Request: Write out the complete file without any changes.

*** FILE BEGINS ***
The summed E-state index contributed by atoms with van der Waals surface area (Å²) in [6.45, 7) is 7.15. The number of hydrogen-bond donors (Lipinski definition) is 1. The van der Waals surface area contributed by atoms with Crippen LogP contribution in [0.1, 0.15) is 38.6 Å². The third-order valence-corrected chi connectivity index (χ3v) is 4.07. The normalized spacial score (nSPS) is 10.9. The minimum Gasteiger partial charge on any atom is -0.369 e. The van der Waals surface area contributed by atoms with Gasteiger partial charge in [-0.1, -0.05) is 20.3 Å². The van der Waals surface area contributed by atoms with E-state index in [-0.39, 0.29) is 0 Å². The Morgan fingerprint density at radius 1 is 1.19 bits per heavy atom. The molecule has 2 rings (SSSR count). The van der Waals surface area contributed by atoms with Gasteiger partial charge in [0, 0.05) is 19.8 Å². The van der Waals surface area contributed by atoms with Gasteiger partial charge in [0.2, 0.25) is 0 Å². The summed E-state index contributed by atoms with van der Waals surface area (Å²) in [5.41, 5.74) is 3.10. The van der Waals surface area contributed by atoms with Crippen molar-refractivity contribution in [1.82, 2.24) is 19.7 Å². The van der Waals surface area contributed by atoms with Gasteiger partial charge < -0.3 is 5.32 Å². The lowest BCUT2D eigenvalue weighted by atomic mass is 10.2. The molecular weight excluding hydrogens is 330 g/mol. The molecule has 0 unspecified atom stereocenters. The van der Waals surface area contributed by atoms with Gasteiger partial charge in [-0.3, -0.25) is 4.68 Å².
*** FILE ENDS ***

The summed E-state index contributed by atoms with van der Waals surface area (Å²) in [6.45, 7) is 7.15. The number of hydrogen-bond donors (Lipinski definition) is 1. The van der Waals surface area contributed by atoms with Crippen LogP contribution in [0.1, 0.15) is 38.6 Å². The third-order valence-corrected chi connectivity index (χ3v) is 4.07. The normalized spacial score (nSPS) is 10.9. The minimum Gasteiger partial charge on any atom is -0.369 e. The van der Waals surface area contributed by atoms with Gasteiger partial charge in [-0.1, -0.05) is 20.3 Å². The van der Waals surface area contributed by atoms with E-state index in [-0.39, 0.29) is 0 Å². The Morgan fingerprint density at radius 1 is 1.19 bits per heavy atom. The molecule has 2 rings (SSSR count). The van der Waals surface area contributed by atoms with Gasteiger partial charge in [0, 0.05) is 19.8 Å². The van der Waals surface area contributed by atoms with Gasteiger partial charge in [0.2, 0.25) is 0 Å². The summed E-state index contributed by atoms with van der Waals surface area (Å²) in [5.41, 5.74) is 3.10. The van der Waals surface area contributed by atoms with Crippen molar-refractivity contribution in [1.82, 2.24) is 19.7 Å². The van der Waals surface area contributed by atoms with Gasteiger partial charge < -0.3 is 5.32 Å². The lowest BCUT2D eigenvalue weighted by atomic mass is 10.2. The molecular weight excluding hydrogens is 330 g/mol. The molecule has 0 unspecified atom stereocenters. The van der Waals surface area contributed by atoms with Gasteiger partial charge in [-0.3, -0.25) is 4.68 Å².